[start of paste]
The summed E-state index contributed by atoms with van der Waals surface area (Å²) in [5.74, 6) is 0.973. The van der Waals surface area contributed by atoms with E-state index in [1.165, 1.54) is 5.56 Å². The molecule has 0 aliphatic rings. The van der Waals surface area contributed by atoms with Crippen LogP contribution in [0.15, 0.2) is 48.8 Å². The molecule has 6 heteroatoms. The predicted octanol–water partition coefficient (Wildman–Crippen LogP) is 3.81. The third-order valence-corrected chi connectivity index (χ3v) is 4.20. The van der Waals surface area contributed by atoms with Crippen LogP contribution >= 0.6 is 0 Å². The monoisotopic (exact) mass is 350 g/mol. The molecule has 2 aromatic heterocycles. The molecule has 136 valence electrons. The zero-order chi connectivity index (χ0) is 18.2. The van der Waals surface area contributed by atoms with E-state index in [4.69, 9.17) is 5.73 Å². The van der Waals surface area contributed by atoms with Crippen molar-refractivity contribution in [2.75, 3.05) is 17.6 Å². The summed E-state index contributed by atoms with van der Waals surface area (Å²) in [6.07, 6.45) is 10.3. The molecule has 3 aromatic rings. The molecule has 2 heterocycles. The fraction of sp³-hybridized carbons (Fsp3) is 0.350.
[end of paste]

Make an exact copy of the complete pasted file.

The summed E-state index contributed by atoms with van der Waals surface area (Å²) in [5.74, 6) is 0.973. The van der Waals surface area contributed by atoms with E-state index in [1.165, 1.54) is 5.56 Å². The molecule has 0 aliphatic rings. The van der Waals surface area contributed by atoms with Crippen LogP contribution in [0.15, 0.2) is 48.8 Å². The molecule has 6 heteroatoms. The predicted octanol–water partition coefficient (Wildman–Crippen LogP) is 3.81. The third-order valence-corrected chi connectivity index (χ3v) is 4.20. The van der Waals surface area contributed by atoms with Crippen LogP contribution >= 0.6 is 0 Å². The monoisotopic (exact) mass is 350 g/mol. The molecule has 2 aromatic heterocycles. The molecule has 136 valence electrons. The zero-order chi connectivity index (χ0) is 18.2. The van der Waals surface area contributed by atoms with E-state index in [4.69, 9.17) is 5.73 Å². The van der Waals surface area contributed by atoms with Crippen molar-refractivity contribution in [2.75, 3.05) is 17.6 Å². The summed E-state index contributed by atoms with van der Waals surface area (Å²) in [6.07, 6.45) is 10.3. The molecule has 3 aromatic rings. The molecule has 2 heterocycles. The fraction of sp³-hybridized carbons (Fsp3) is 0.350.